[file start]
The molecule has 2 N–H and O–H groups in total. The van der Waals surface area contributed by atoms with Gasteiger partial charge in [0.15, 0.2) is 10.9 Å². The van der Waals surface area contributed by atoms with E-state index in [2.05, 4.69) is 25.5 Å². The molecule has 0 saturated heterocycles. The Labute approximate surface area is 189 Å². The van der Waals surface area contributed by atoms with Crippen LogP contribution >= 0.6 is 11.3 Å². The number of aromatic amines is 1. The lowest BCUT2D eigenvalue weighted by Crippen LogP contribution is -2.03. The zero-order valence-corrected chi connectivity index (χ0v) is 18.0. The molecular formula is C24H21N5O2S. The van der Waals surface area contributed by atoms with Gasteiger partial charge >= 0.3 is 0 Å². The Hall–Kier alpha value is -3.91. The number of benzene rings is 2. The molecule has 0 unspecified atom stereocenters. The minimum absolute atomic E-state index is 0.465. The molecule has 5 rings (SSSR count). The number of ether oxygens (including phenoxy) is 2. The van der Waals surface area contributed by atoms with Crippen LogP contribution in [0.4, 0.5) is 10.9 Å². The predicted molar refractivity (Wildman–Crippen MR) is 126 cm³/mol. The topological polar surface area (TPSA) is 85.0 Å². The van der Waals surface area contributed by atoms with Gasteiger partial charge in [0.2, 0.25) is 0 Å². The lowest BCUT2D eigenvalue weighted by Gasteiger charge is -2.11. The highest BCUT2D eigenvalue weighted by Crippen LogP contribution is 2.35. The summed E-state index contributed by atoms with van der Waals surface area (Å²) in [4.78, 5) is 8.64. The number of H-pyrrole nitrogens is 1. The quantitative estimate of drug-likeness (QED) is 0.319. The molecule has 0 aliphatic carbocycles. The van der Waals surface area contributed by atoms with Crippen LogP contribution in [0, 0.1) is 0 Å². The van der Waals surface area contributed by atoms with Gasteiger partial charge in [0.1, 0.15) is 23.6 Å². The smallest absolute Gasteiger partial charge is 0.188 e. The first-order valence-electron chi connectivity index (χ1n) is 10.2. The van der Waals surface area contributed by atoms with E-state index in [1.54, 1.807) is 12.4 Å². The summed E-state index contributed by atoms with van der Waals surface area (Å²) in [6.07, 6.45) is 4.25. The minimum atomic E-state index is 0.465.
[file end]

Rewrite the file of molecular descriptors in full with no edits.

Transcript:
The molecule has 2 N–H and O–H groups in total. The van der Waals surface area contributed by atoms with Gasteiger partial charge in [0.15, 0.2) is 10.9 Å². The van der Waals surface area contributed by atoms with E-state index in [2.05, 4.69) is 25.5 Å². The molecule has 0 saturated heterocycles. The Labute approximate surface area is 189 Å². The van der Waals surface area contributed by atoms with Crippen LogP contribution >= 0.6 is 11.3 Å². The number of aromatic amines is 1. The lowest BCUT2D eigenvalue weighted by Crippen LogP contribution is -2.03. The zero-order valence-corrected chi connectivity index (χ0v) is 18.0. The molecular formula is C24H21N5O2S. The van der Waals surface area contributed by atoms with Gasteiger partial charge >= 0.3 is 0 Å². The Hall–Kier alpha value is -3.91. The number of benzene rings is 2. The molecule has 0 unspecified atom stereocenters. The minimum absolute atomic E-state index is 0.465. The molecule has 5 rings (SSSR count). The number of ether oxygens (including phenoxy) is 2. The van der Waals surface area contributed by atoms with Crippen LogP contribution in [0.4, 0.5) is 10.9 Å². The predicted molar refractivity (Wildman–Crippen MR) is 126 cm³/mol. The topological polar surface area (TPSA) is 85.0 Å². The van der Waals surface area contributed by atoms with Gasteiger partial charge in [0.2, 0.25) is 0 Å². The lowest BCUT2D eigenvalue weighted by Gasteiger charge is -2.11. The highest BCUT2D eigenvalue weighted by Crippen LogP contribution is 2.35. The summed E-state index contributed by atoms with van der Waals surface area (Å²) in [4.78, 5) is 8.64. The number of H-pyrrole nitrogens is 1. The quantitative estimate of drug-likeness (QED) is 0.319. The molecule has 0 aliphatic carbocycles. The van der Waals surface area contributed by atoms with Crippen LogP contribution in [0, 0.1) is 0 Å². The van der Waals surface area contributed by atoms with Gasteiger partial charge in [0.1, 0.15) is 23.6 Å². The smallest absolute Gasteiger partial charge is 0.188 e. The first-order valence-electron chi connectivity index (χ1n) is 10.2. The van der Waals surface area contributed by atoms with E-state index in [1.54, 1.807) is 12.4 Å². The summed E-state index contributed by atoms with van der Waals surface area (Å²) in [6.07, 6.45) is 4.25. The minimum atomic E-state index is 0.465.